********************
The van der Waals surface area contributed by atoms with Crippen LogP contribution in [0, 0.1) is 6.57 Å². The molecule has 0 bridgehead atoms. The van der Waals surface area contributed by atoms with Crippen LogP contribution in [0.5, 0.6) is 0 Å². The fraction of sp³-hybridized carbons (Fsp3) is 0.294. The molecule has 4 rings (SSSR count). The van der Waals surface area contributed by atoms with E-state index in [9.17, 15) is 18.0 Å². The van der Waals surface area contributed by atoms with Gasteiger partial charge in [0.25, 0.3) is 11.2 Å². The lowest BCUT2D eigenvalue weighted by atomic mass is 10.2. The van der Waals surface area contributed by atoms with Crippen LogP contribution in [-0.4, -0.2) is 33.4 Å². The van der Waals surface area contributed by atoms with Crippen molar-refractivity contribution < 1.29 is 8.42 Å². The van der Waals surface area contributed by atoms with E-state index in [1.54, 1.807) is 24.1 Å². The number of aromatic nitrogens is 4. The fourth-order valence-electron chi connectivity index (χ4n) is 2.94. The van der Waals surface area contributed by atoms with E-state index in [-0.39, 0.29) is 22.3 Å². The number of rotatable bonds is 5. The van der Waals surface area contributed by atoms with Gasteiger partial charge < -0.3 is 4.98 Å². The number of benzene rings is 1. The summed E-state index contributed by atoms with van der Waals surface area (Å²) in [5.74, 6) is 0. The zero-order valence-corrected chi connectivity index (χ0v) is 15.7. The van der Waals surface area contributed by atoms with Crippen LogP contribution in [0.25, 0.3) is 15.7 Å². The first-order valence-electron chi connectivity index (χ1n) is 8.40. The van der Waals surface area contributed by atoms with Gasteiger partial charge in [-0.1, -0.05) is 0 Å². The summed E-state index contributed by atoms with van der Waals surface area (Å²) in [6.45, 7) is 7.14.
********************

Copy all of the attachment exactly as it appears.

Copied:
The van der Waals surface area contributed by atoms with Crippen LogP contribution in [0, 0.1) is 6.57 Å². The molecule has 0 bridgehead atoms. The van der Waals surface area contributed by atoms with Crippen LogP contribution in [0.5, 0.6) is 0 Å². The fraction of sp³-hybridized carbons (Fsp3) is 0.294. The molecule has 4 rings (SSSR count). The van der Waals surface area contributed by atoms with E-state index in [9.17, 15) is 18.0 Å². The van der Waals surface area contributed by atoms with Gasteiger partial charge in [0.25, 0.3) is 11.2 Å². The lowest BCUT2D eigenvalue weighted by atomic mass is 10.2. The van der Waals surface area contributed by atoms with Crippen LogP contribution in [-0.4, -0.2) is 33.4 Å². The van der Waals surface area contributed by atoms with Crippen molar-refractivity contribution < 1.29 is 8.42 Å². The van der Waals surface area contributed by atoms with E-state index in [1.54, 1.807) is 24.1 Å². The number of aromatic nitrogens is 4. The fourth-order valence-electron chi connectivity index (χ4n) is 2.94. The van der Waals surface area contributed by atoms with E-state index in [-0.39, 0.29) is 22.3 Å². The number of rotatable bonds is 5. The van der Waals surface area contributed by atoms with Gasteiger partial charge < -0.3 is 4.98 Å². The number of benzene rings is 1. The summed E-state index contributed by atoms with van der Waals surface area (Å²) in [5.74, 6) is 0. The zero-order valence-corrected chi connectivity index (χ0v) is 15.7. The van der Waals surface area contributed by atoms with Crippen LogP contribution in [0.25, 0.3) is 15.7 Å². The first-order valence-electron chi connectivity index (χ1n) is 8.40. The van der Waals surface area contributed by atoms with Gasteiger partial charge in [-0.1, -0.05) is 0 Å². The summed E-state index contributed by atoms with van der Waals surface area (Å²) in [6.45, 7) is 7.14.